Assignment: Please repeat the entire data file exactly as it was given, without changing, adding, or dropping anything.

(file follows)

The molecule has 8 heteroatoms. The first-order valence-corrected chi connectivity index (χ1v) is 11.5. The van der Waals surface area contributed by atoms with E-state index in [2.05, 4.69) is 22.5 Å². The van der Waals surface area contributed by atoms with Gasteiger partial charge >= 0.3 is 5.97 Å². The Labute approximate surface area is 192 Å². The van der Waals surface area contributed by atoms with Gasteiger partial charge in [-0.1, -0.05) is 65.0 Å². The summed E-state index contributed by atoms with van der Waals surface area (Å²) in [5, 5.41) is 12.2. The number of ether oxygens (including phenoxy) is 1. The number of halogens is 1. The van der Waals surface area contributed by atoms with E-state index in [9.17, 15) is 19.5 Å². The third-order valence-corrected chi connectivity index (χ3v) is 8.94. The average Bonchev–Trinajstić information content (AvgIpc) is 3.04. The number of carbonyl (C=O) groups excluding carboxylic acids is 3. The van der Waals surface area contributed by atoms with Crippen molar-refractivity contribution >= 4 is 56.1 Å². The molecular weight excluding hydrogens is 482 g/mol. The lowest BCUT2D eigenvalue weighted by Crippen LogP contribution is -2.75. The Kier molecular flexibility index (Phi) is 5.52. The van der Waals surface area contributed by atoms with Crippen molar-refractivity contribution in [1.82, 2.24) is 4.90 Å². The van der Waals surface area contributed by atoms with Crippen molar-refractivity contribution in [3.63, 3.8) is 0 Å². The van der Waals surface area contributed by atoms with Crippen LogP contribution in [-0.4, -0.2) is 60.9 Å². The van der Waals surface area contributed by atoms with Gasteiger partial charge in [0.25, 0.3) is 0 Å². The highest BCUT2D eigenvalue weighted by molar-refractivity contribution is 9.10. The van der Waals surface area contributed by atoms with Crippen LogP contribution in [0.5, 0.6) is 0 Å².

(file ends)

The molecule has 8 heteroatoms. The first-order valence-corrected chi connectivity index (χ1v) is 11.5. The van der Waals surface area contributed by atoms with E-state index in [2.05, 4.69) is 22.5 Å². The van der Waals surface area contributed by atoms with Gasteiger partial charge >= 0.3 is 5.97 Å². The Labute approximate surface area is 192 Å². The van der Waals surface area contributed by atoms with Gasteiger partial charge in [-0.1, -0.05) is 65.0 Å². The summed E-state index contributed by atoms with van der Waals surface area (Å²) in [5, 5.41) is 12.2. The number of ether oxygens (including phenoxy) is 1. The number of halogens is 1. The van der Waals surface area contributed by atoms with E-state index in [9.17, 15) is 19.5 Å². The third-order valence-corrected chi connectivity index (χ3v) is 8.94. The average Bonchev–Trinajstić information content (AvgIpc) is 3.04. The number of carbonyl (C=O) groups excluding carboxylic acids is 3. The van der Waals surface area contributed by atoms with Crippen molar-refractivity contribution >= 4 is 56.1 Å². The molecular weight excluding hydrogens is 482 g/mol. The lowest BCUT2D eigenvalue weighted by Crippen LogP contribution is -2.75. The Kier molecular flexibility index (Phi) is 5.52. The van der Waals surface area contributed by atoms with Crippen molar-refractivity contribution in [1.82, 2.24) is 4.90 Å². The van der Waals surface area contributed by atoms with Crippen molar-refractivity contribution in [3.63, 3.8) is 0 Å². The van der Waals surface area contributed by atoms with Crippen LogP contribution in [-0.4, -0.2) is 60.9 Å². The van der Waals surface area contributed by atoms with Gasteiger partial charge in [0.25, 0.3) is 0 Å². The highest BCUT2D eigenvalue weighted by molar-refractivity contribution is 9.10. The van der Waals surface area contributed by atoms with Crippen LogP contribution in [0.5, 0.6) is 0 Å².